Is Self-Defense Victim-Blaming?
Self-defense is not victim blaming. Empowerment-based self-defense classes explicitly attribute responsibility for assault to perpetrators, not victims. Just because a woman is capable of defending herself does not mean that she is responsible for doing so.
Although self-defense training is frequently lumped in with other kinds of risk reduction advice (e.g. staying out of public spaces, traveling with a buddy, wearing modest clothing, or avoiding alcohol), it differs in important ways. Staying home, relying on others for protection all constrain women’s lives. Self-defense training, in contrast, expands women’s range of action, empowering them to make their own choices about where they go and what they do.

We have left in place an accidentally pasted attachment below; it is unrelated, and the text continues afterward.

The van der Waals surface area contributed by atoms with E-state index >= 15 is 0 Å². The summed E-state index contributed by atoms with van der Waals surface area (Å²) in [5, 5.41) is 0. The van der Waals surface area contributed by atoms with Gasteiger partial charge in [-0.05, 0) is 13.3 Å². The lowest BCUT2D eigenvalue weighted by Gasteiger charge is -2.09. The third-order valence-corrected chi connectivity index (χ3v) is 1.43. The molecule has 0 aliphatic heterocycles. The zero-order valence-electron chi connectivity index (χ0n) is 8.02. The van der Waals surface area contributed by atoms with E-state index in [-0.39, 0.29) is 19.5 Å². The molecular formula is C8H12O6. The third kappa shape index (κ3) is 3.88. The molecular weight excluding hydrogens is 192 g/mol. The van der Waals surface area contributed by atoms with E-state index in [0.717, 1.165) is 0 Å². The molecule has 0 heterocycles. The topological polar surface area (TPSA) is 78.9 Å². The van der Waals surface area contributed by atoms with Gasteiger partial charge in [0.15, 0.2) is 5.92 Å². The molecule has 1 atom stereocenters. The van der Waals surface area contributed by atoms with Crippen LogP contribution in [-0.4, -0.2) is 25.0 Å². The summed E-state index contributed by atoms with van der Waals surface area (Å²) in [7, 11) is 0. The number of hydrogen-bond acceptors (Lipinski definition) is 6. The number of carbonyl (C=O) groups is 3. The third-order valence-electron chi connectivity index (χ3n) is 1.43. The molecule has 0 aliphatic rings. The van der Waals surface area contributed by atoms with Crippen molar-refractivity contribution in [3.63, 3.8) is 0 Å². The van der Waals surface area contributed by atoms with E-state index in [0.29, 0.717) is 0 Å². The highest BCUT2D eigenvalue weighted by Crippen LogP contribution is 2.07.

Some people have worried that women who learn self-defense may blame themselves if they are later unable to prevent an attack. However, research has found that women with self-defense training who experience a subsequent assault blame themselves no more or even less than women without self-defense training. Moreover, women who are raped but physically resist are actually less likely than other women to blame themselves for their assault.
From Jocelyn A. Hollander, Ph.D. University of Oregon,Women’s Self-Defense Frequently Asked Questions. September 15, 2014.
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